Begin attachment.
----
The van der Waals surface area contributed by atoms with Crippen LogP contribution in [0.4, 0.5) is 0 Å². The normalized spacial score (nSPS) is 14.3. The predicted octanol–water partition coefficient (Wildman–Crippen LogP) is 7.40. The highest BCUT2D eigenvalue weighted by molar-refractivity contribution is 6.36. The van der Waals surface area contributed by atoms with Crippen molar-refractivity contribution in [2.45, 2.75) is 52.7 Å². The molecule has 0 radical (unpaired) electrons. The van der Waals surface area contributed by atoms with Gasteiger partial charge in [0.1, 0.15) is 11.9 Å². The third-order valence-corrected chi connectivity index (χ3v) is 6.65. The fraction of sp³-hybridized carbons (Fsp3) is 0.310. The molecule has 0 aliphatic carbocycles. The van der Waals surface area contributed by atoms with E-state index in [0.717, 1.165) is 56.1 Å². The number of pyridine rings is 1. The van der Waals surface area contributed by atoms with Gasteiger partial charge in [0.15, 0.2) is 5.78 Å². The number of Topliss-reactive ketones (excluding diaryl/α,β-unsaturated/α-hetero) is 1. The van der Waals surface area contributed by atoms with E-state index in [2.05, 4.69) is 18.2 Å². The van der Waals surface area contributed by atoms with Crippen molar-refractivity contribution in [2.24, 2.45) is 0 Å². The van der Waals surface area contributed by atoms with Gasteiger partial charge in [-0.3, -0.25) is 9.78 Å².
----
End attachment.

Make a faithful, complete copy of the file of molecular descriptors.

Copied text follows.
The van der Waals surface area contributed by atoms with Crippen LogP contribution in [0.4, 0.5) is 0 Å². The normalized spacial score (nSPS) is 14.3. The predicted octanol–water partition coefficient (Wildman–Crippen LogP) is 7.40. The highest BCUT2D eigenvalue weighted by molar-refractivity contribution is 6.36. The van der Waals surface area contributed by atoms with Crippen molar-refractivity contribution in [2.45, 2.75) is 52.7 Å². The molecule has 0 radical (unpaired) electrons. The van der Waals surface area contributed by atoms with Gasteiger partial charge in [0.1, 0.15) is 11.9 Å². The third-order valence-corrected chi connectivity index (χ3v) is 6.65. The fraction of sp³-hybridized carbons (Fsp3) is 0.310. The molecule has 0 aliphatic carbocycles. The van der Waals surface area contributed by atoms with E-state index in [0.717, 1.165) is 56.1 Å². The number of pyridine rings is 1. The van der Waals surface area contributed by atoms with Gasteiger partial charge in [0.15, 0.2) is 5.78 Å². The number of Topliss-reactive ketones (excluding diaryl/α,β-unsaturated/α-hetero) is 1. The van der Waals surface area contributed by atoms with E-state index in [2.05, 4.69) is 18.2 Å². The van der Waals surface area contributed by atoms with Crippen molar-refractivity contribution in [2.24, 2.45) is 0 Å². The van der Waals surface area contributed by atoms with Gasteiger partial charge in [-0.3, -0.25) is 9.78 Å².